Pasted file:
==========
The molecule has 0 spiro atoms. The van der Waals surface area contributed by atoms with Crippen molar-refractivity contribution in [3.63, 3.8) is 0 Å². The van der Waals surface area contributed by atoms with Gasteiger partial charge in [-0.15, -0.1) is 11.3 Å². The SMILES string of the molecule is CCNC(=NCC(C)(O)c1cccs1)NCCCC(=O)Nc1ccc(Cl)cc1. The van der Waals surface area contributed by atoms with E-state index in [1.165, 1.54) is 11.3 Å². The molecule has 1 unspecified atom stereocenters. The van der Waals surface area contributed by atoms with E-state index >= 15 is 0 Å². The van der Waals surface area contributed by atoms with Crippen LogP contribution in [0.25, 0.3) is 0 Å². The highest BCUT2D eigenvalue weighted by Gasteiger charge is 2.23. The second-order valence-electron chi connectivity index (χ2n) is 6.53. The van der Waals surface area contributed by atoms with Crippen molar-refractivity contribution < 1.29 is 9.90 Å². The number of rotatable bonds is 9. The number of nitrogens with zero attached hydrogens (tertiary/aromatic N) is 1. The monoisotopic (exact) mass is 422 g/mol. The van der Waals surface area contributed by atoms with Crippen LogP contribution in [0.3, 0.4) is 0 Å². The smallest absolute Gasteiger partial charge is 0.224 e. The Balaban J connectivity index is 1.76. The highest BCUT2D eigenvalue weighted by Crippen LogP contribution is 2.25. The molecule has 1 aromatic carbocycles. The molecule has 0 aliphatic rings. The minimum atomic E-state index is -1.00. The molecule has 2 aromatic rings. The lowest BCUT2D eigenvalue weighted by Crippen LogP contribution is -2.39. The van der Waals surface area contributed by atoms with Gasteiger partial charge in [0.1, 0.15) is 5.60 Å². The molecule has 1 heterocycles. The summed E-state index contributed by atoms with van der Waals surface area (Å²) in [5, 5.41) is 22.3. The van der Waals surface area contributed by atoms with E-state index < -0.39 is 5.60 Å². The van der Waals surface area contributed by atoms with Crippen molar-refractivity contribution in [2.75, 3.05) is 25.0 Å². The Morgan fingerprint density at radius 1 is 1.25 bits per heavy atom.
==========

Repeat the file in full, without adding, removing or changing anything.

The molecule has 0 spiro atoms. The van der Waals surface area contributed by atoms with Crippen molar-refractivity contribution in [3.63, 3.8) is 0 Å². The van der Waals surface area contributed by atoms with Gasteiger partial charge in [-0.15, -0.1) is 11.3 Å². The SMILES string of the molecule is CCNC(=NCC(C)(O)c1cccs1)NCCCC(=O)Nc1ccc(Cl)cc1. The van der Waals surface area contributed by atoms with E-state index in [1.165, 1.54) is 11.3 Å². The molecule has 1 unspecified atom stereocenters. The van der Waals surface area contributed by atoms with E-state index >= 15 is 0 Å². The van der Waals surface area contributed by atoms with Crippen LogP contribution in [0.25, 0.3) is 0 Å². The highest BCUT2D eigenvalue weighted by Gasteiger charge is 2.23. The second-order valence-electron chi connectivity index (χ2n) is 6.53. The van der Waals surface area contributed by atoms with Crippen molar-refractivity contribution < 1.29 is 9.90 Å². The number of rotatable bonds is 9. The number of nitrogens with zero attached hydrogens (tertiary/aromatic N) is 1. The monoisotopic (exact) mass is 422 g/mol. The van der Waals surface area contributed by atoms with Crippen LogP contribution in [0.3, 0.4) is 0 Å². The smallest absolute Gasteiger partial charge is 0.224 e. The Balaban J connectivity index is 1.76. The highest BCUT2D eigenvalue weighted by Crippen LogP contribution is 2.25. The molecule has 1 aromatic carbocycles. The molecule has 0 aliphatic rings. The minimum atomic E-state index is -1.00. The molecule has 2 aromatic rings. The lowest BCUT2D eigenvalue weighted by Crippen LogP contribution is -2.39. The van der Waals surface area contributed by atoms with Gasteiger partial charge in [0.1, 0.15) is 5.60 Å². The molecule has 1 heterocycles. The summed E-state index contributed by atoms with van der Waals surface area (Å²) in [5, 5.41) is 22.3. The van der Waals surface area contributed by atoms with E-state index < -0.39 is 5.60 Å². The van der Waals surface area contributed by atoms with Crippen molar-refractivity contribution in [2.75, 3.05) is 25.0 Å². The Morgan fingerprint density at radius 1 is 1.25 bits per heavy atom.